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Back in 1975, when Maxine Nightingale was singing “We got to get right back to where we started from,” little did she know that the song would make a perfect commercial for a gadget that wouldn’t be invented for another 35 years or so. In fact, the technology that allows this neat little gadget to work didn’t even exist at the time.
I’m talking about Bushnell’s Back-Track, a personal GPS location finder that’s so easy to use, even a caveman could do it. It is ideal for finding your car in a big parking lot, finding your campsite in the middle of the woods, getting back to your seat at the ballpark, and so on. You can actually get back to any location you like, as long as you mark it before you leave. You can mark up to three locations.
The Global Positioning System, or GPS, is a satellite navigation system that can tell you where you are anywhere on Earth, at any time, and in any weather conditions, as long as you have an unobstructed view of the sky. The only catch is that you need a GPS receiver.
The GPS system consists of a series of satellites in orbit above Earth. With great accuracy, each satellite knows the time of day, its position in orbit, and the positions of all the other GPS satellites, and each satellite continually broadcasts a signal containing this information. By calculating its distance from at least four satellites, and knowing the location of each satellite, a GPS receiver can then determine its exact position on Earth, including elevation, direction, and speed.
Some GPS receivers can show you where you are on a map, and indicate your direction and speed if you’re moving. But Back-Track aims to be as simple to use as possible, so it doesn’t tell you where you are; it simply points an arrow in the direction you have to travel and tells you how far you have to go. Back-Track’s high-sensitivity SiRFstarIII GPS receiver chip can lock onto signals in crowded cities and thick forests, but not easily inside buildings or vehicles.
The GPS device uses two AAA batteries, which you have to supply yourself. I find it odd that Bushnell doesn’t throw in a pair, but at least they’re not expensive. A battery-level indicator lets you know when to change them.
Back-Track has only two buttons, a Mode/Power button and a Mark button, and a simple display that looks like a compass. Power is turned on by holding down the Mode/Power button for two seconds. A small Satellite icon flashes until the device receives valid GPS coordinates. This can take several minutes, especially the first time it’s powered up, and it may not work at all if you are indoors or in an area where GPS reception is blocked. The device is ready to use once the Satellite icon stops flashing.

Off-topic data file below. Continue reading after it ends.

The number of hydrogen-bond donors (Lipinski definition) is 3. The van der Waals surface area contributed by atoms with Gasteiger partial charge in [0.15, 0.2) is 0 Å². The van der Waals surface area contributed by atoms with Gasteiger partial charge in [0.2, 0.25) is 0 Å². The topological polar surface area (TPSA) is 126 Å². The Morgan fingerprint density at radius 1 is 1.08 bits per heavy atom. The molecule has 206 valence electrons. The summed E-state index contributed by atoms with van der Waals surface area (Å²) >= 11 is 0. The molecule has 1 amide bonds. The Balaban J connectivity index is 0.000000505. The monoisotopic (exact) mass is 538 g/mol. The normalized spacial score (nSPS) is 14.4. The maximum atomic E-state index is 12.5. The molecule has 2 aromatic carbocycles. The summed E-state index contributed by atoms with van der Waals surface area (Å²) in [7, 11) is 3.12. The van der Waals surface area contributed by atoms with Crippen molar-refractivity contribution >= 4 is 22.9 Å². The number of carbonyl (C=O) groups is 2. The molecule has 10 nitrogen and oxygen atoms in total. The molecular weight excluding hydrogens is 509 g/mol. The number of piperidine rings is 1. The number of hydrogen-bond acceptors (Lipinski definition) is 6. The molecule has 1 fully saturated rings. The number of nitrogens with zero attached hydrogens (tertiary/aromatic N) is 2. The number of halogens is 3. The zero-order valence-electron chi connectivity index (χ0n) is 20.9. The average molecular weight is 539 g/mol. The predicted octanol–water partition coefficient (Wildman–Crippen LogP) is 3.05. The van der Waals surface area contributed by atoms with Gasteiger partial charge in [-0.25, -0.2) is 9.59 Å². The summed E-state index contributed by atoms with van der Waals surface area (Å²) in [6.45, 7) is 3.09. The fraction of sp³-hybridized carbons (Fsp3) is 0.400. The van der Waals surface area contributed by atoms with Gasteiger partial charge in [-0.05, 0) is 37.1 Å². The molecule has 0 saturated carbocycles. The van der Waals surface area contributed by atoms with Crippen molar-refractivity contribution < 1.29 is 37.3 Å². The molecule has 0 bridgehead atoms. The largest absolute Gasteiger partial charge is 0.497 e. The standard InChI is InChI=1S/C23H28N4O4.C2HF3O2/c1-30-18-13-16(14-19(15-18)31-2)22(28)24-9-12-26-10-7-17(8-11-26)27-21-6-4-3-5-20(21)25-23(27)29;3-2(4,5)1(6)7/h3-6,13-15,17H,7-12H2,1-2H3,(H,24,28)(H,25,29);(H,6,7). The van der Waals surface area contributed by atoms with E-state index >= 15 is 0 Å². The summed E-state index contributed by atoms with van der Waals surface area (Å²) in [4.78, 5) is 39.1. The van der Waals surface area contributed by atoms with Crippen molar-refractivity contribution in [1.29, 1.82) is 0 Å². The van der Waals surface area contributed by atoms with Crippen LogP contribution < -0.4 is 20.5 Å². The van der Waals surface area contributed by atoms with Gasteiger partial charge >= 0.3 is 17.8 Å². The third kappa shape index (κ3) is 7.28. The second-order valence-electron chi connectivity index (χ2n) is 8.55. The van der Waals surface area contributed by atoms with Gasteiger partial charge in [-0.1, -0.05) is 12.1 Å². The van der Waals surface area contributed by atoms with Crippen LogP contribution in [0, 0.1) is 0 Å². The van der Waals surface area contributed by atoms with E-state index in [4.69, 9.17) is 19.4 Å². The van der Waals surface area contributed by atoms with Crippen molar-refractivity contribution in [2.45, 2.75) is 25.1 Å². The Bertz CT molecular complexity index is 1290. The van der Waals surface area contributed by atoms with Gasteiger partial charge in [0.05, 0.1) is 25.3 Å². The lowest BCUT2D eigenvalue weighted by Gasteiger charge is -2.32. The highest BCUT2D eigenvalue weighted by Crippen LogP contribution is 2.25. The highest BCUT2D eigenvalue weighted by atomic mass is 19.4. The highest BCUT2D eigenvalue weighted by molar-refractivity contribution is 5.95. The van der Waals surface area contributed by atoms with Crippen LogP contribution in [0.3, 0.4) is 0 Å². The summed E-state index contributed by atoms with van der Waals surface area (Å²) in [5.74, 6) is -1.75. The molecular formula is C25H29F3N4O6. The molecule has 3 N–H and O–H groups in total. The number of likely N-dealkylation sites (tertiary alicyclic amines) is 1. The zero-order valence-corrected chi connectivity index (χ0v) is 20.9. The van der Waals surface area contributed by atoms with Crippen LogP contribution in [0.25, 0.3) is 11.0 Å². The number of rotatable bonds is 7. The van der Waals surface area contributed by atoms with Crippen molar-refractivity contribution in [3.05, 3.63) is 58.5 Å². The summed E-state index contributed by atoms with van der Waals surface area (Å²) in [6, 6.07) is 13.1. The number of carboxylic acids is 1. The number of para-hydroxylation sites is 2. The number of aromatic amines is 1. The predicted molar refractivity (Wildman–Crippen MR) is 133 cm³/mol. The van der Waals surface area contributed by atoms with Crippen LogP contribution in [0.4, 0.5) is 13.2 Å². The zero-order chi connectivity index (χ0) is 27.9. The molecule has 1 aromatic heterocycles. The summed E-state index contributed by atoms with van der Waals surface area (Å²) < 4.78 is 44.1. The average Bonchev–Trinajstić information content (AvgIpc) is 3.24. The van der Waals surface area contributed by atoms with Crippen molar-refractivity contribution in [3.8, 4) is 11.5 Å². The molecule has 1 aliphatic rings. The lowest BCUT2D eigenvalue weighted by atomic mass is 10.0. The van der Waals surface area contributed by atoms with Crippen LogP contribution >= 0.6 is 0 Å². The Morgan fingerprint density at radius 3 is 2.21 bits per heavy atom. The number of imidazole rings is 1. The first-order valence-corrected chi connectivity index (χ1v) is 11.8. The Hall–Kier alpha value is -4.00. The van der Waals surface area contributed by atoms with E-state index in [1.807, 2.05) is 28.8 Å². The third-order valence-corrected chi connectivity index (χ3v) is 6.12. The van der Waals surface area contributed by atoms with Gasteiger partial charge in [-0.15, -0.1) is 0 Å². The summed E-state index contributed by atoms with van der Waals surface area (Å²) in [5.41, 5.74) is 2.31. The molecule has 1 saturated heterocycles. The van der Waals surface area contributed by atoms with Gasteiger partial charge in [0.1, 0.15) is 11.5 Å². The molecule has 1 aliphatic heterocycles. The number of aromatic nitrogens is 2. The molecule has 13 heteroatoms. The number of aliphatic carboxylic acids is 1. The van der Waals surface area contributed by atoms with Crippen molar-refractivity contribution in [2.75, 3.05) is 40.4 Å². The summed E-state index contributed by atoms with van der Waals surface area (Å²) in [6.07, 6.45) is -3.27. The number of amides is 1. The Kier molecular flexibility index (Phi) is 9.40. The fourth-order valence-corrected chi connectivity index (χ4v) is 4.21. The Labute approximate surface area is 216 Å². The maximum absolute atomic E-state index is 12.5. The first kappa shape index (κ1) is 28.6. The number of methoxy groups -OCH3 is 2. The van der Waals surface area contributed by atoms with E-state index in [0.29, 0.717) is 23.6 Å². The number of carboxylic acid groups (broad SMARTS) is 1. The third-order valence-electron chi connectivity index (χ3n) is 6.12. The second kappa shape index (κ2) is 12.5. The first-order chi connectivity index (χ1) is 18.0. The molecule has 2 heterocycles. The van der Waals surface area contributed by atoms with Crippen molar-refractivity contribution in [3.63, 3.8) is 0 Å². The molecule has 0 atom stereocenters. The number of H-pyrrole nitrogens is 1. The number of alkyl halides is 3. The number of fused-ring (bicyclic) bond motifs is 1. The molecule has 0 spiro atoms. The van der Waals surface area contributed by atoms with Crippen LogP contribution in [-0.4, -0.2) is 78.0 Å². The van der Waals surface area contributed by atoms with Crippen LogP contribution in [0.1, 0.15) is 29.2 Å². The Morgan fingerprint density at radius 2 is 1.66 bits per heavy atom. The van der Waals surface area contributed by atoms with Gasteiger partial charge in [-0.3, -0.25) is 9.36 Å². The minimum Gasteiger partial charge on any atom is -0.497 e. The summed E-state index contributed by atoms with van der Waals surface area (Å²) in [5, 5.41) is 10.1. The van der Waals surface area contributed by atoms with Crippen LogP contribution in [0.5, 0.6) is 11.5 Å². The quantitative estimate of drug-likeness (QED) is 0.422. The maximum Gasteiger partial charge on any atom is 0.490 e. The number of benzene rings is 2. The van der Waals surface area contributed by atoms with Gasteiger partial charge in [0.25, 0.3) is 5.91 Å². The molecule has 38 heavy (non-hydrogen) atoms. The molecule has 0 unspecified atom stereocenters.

Back-Track powers up in the Compass mode, in which an arrow points north and the compass displays the degrees past north to which it’s pointed. The GPS receiver can keep track of up to three locations, represented by Home, Car, and Star icons. Repeatedly pressing the Mode/Power button cycles the unit through the Home, Car, and Star displays, and then back to the Compass mode. A backlight turns on when you press both buttons simultaneously.
Each of the Home, Car, and Star icons can represent any location you want to mark. On a camping trip, for example, Home could represent your tent’s location, Car could be where you leave your car for the day, and Star could be anything else, such as a neat waterfall located deep in the woods somewhere.
Once you’re in a location you want to mark, you have to press the Mode/Power button until the display shows the icon you want to mark, either Home, Car, or Star. You then hold down the Mark button until the distance display resets to zero. Once you’ve stored a location, be sure you don’t inadvertently overwrite it with a new one. To get back to a marked location you just have to press the Mode/Power button until the display shows the location icon you want, along with the direction and distance to that location.
Back-Track can be set to display either English or Metric units. When set to English units, the distance will be displayed in yards, up to a maximum of 999 yards, at which point it changes to miles. When set to Metric units, the distance will be displayed in meters, up to a maximum of 999 meters, at which point it changes to kilometers.
I tested the unit in a Home Depot parking lot. It led me right to my car, even though I knew where it was. I also took it on a car ride to my in-laws’ house, which I now know is 16.3 miles from my house as the crow flies.
I’m going camping with my kids at the end of June, at which time I hope to give Back-Track more of a workout. We’re going to North Lake campgrounds in upstate New York. I usually head off into the woods away from our campsite, just to look for firewood and see what else is around. Usually when I head back, I end up in the wrong campsite. I’m only 50 or 100 feet off course, but if you amplify that over several miles in a forest with no marked trails, you might never find your way back.
Back-Track would have come in handy years ago when a friend and I went walking in Heckscher State Park. We explored a lake we saw a few hundred feet off a path, and then headed back to where we thought we came from. We soon realized we were lost, and it was starting to get dark and cold. We walked through the woods for hours before coming out in some guy’s backyard. The guy said that people often ended up there after getting lost in the park. He was nice enough to give us a ride back to our car, which was at least five miles away. We would have ended even farther away had we not stumbled across that house. But we could have avoided all the trouble if we could have used GPS to find our way.
Back-Track is weather resistant and comes with a lanyard so you can wear it around your neck. It’s about three inches in diameter, but fits easily in a pocket or purse. It costs $44.99.